I learned about the “controlled environment” concept in the zombie movies, where they show some kind of virus or disease spreading around the world and everything becoming mayhem because something wrong happened with the controlled environment where the virus was being tested and stored.
According to the Oxford dictionary, a controlled environment is an environment which is artificially regulated to ensure conditions such as temperature, air quality, etc., remain stable; the condition or state of such an environment.
So it’s basically a context where you can control variables to see the outcome of an experiment, and how that outcome changes if you change a variable.
The interesting thing is that we can apply this concept to anything we want. We can make experiments in any context we want.
Continue reading “What I learned using “controlled environments” to launch successful projects and test ideas”
There are many aspects in which people and companies behave in the same way. At the end, the hearth of companies is the people who work there, and we share the same end goal: create value. The main objective of companies is to create value for the shareholders. For us, it’s the same principle: do things that create value, things that make us feel satisfied, happy, useful.
And if companies and people have the same kind of objectives, ¿What would happen if people start using some of the practices that companies use to reach their objectives? Could we be able to replicate some of those practices and adapt them to a personal level?
Here are some options:
Continue reading “3 practices of successful companies that you can apply on a personal level”
As Tony Robbins says, “Quality questions create a quality life”.I’ve only had a couple of job interviews in my life. I have been fortunate to have jobs that I’ve always enjoyed.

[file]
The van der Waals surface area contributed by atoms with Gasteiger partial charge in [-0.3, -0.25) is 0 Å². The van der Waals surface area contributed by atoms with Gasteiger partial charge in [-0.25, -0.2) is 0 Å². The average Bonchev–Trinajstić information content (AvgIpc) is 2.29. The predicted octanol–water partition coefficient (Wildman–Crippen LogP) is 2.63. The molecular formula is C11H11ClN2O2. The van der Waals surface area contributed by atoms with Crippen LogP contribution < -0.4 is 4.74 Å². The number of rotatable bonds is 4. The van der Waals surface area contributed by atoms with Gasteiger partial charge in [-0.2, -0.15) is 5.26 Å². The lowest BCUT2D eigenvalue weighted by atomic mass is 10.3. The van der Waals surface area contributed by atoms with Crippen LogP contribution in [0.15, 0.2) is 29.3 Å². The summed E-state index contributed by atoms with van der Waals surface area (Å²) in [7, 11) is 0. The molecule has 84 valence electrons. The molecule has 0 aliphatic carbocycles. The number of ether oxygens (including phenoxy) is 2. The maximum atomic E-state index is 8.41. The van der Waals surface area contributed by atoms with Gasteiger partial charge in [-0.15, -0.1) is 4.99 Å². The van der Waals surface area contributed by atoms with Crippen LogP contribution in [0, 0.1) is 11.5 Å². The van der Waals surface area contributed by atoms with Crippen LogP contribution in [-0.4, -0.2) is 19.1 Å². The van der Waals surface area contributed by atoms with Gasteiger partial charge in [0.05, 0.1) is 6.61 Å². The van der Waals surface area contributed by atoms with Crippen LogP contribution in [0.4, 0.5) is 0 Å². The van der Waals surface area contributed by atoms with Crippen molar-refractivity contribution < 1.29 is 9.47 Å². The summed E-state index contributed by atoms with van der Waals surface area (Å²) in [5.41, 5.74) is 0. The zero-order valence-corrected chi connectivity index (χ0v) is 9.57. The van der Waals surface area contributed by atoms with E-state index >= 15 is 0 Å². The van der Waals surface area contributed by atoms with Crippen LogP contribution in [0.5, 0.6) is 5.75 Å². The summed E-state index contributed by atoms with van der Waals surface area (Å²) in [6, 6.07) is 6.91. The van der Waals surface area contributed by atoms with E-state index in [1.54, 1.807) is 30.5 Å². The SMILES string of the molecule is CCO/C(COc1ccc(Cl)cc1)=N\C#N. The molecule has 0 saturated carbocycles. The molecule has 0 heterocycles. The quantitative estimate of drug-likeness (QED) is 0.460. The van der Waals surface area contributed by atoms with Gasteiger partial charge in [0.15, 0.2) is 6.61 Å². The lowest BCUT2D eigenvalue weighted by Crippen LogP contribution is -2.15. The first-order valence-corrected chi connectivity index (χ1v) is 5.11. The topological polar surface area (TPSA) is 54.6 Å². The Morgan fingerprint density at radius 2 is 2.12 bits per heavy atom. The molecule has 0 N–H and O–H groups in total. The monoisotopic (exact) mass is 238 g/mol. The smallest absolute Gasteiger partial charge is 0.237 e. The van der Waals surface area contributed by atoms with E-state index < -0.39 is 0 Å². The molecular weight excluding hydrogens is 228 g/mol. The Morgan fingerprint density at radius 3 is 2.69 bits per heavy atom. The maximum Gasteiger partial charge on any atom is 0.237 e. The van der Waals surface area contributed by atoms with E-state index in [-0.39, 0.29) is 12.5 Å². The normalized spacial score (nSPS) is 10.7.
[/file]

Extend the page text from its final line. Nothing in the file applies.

I’ve only had a couple of job interviews in my life. I have been fortunate to have jobs that I’ve always enjoyed.
What I’ve noticed is that the traditional questions people use to interview a job candidate (or when you are dating someone trying to better know that person) are inefficient, and they don’t give good information to determine if the person is a good fit for the company or for your life.
By recounting the questions I’ve been asked, and what I’ve read about the theoric “good hiring process”, I have come to the conclusion that some improvements could be made to those questions. In many cases, those questions are so wide, so poorly defined, that the other person can answer with the first thing that comes to his mind, and everything can be bullshit.
Continue reading “Quality questions create a quality life. 4 questions to improve your work and your life”
Would you share this blog post? It all depends. If I were the one reading this, and someone asks me this question, I would probably say ‘no’ at first. But then, if I see a proper incentive, and I think about the opportunity cost, maybe I would say “It depends”.
It goes unnoticed, or we forget, but perhaps the “it depends” term is one of the most powerful concepts to put in perspective and try to find the incentive that any situation can offer us.
By nature, we tend to quickly discard or ignore anything that doesn’t give us confidence or something which we can’t feel immediately attracted for. Think about the opportunity cost of what you just read. By not having a filter, something that stops us from responding to a situation in “autopilot” mode, we can lose valuable opportunities.
And you might be thinking “discarding or ignoring something that doesn’t generate trust is called intuition, and it’s a good thing”. And you’re right about that. Intuition acts as a valuable filter that helps us identify things that we feel are not right for us. But, what would happen if we combine intuition with the “It depends” filter?
Continue reading “A powerful word that will improve your decision making ability”